What am I not seeing?

Discussion in 'Strategy Development' started by dpg2020, Jul 1, 2006.

  1. dpg2020

    dpg2020

    I'm not a newbie, nor I am an advanced trader. I'm looking to expand my trading setups to include a 'pairs trading' setup. In doing some research, on the surface, it seems surprisingly simple but, as in most things in life, I know it cannot be quite so easy.

    I give you an example. Let's take, for the example, the following pairs, SPY and MDY. During every day, there is a time at which these ETF's will diverge by approximately 0.2% and then go back to even with each other. The same will occur with say VGK and FEZ. It seems that the real problems are the following:

    A. The ETF's move against your original position such that you are stopped out.
    B. Lack of liquidity in one or both of the ETF's does not allow you to exit your position.
    C. Needing to trade volume in order to allow for sufficient profit.

    Let's also say that one know that average maximum divergence for the MDY/SPY pair intraday is 0.20% occurring approximately 70% of most days.

    Would it not be profitable then to simply take this trade every day it occurs once it sets up with a 0.20% stop?

    What am I missing?:
     
  2. Transaction Costs and Bid/Ask Spread
     
  3. cashonly

    cashonly Bright Trading, LLC

    The illiquidity is what you may be missing. Would you be able to just take the offer or hit the bid and still get that same .2%? Then it may be ok... but if you have to buy on the bid or sell on the offer, to get that, then it could be problematic. And you shouldn't need a stop for this type of trade... if it goes against you, I would think that you would layer it, using historical extremes as your max loss.

    Cash
     
  4. jrlvnv

    jrlvnv

    Cash when you layer a trade to add the same amount of shares to both sides? Example... 500 long SPY 500 short MDY.... moves against you... Add 500 shares each?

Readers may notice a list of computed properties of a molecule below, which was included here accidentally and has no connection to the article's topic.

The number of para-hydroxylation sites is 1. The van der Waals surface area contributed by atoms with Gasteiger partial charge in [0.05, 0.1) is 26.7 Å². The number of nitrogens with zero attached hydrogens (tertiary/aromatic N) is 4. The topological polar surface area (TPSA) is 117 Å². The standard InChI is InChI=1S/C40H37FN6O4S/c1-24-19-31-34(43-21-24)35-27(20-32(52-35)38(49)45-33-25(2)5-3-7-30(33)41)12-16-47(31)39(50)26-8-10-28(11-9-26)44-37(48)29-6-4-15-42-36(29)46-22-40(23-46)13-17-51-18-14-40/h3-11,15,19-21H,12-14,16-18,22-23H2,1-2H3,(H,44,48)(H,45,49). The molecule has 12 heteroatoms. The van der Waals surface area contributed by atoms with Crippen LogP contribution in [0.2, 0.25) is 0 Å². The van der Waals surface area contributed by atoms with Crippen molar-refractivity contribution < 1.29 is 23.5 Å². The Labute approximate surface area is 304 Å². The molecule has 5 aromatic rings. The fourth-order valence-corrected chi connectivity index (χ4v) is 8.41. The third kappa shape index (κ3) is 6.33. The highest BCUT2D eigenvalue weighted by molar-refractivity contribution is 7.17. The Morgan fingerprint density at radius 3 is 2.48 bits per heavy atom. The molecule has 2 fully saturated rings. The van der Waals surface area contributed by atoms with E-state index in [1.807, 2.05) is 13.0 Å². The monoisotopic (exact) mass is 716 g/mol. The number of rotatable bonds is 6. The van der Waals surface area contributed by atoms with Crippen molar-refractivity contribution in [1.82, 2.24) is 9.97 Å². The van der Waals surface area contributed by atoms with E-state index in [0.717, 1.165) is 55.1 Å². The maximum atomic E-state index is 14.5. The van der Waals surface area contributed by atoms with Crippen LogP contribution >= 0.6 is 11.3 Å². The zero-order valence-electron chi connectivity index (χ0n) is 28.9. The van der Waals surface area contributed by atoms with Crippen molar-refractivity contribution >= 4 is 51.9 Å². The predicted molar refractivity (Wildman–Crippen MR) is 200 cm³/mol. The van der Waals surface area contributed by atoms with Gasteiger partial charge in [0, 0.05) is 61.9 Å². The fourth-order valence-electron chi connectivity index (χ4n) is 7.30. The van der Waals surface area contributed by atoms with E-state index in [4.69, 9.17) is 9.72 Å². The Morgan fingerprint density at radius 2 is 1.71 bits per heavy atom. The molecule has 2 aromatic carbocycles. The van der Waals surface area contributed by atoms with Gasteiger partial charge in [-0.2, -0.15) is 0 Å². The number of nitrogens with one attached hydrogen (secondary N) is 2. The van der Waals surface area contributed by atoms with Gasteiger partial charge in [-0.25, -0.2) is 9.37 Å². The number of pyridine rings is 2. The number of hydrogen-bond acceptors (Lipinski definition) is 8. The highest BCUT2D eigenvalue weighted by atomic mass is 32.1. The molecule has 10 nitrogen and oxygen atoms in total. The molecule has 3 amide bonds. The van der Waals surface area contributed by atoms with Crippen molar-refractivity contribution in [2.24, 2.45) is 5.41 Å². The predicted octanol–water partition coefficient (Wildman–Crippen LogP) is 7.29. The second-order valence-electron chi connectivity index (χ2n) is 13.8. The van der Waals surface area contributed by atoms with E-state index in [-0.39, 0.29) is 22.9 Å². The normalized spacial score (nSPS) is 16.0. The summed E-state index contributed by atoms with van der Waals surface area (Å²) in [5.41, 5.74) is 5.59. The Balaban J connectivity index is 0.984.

5. cashonly

    cashonly Bright Trading, LLC

    Quote, yes, add the same amount and when it comes back to where you put on your prior layer, take it off, taking your profit. Repeat as needed. THe real trick is determining the price difference between layers so you don't have to put on too many, cause if you do, and it never comes back, you could be really screwed... thus the importance of historical extremes.

    Cash
     
  6. jrlvnv

    jrlvnv

    how far back in time would you go to find your historical extremes?
     
  7. There is never any garantee that a correllation will exist in the future. There may come an event where this correlation is destroyed for ever.

    Add to this that the bigger players are engaged in automatic arb'ing (and in case of the banks let the retail traders cough up the spread....)

    In other words: not a game for the retail player.
     
  8. cashonly

    cashonly Bright Trading, LLC

    Yeah, that's where the art of it comes into play. No pat answer there.

    When you do it with stocks, you throw in fundamentals, so with indices, you might want to throw in some technical indicators like MoneyFlow, VWAP, MA crossovers, stochastics, MACD, etc to determine if you want to be on that side for that index. That would increase your win rate.

    But eventually, you will have something go against you and you'll have to bail with a multi-level loss. You just need to do it on enough "pairs" so that you have some diversification.

    Cash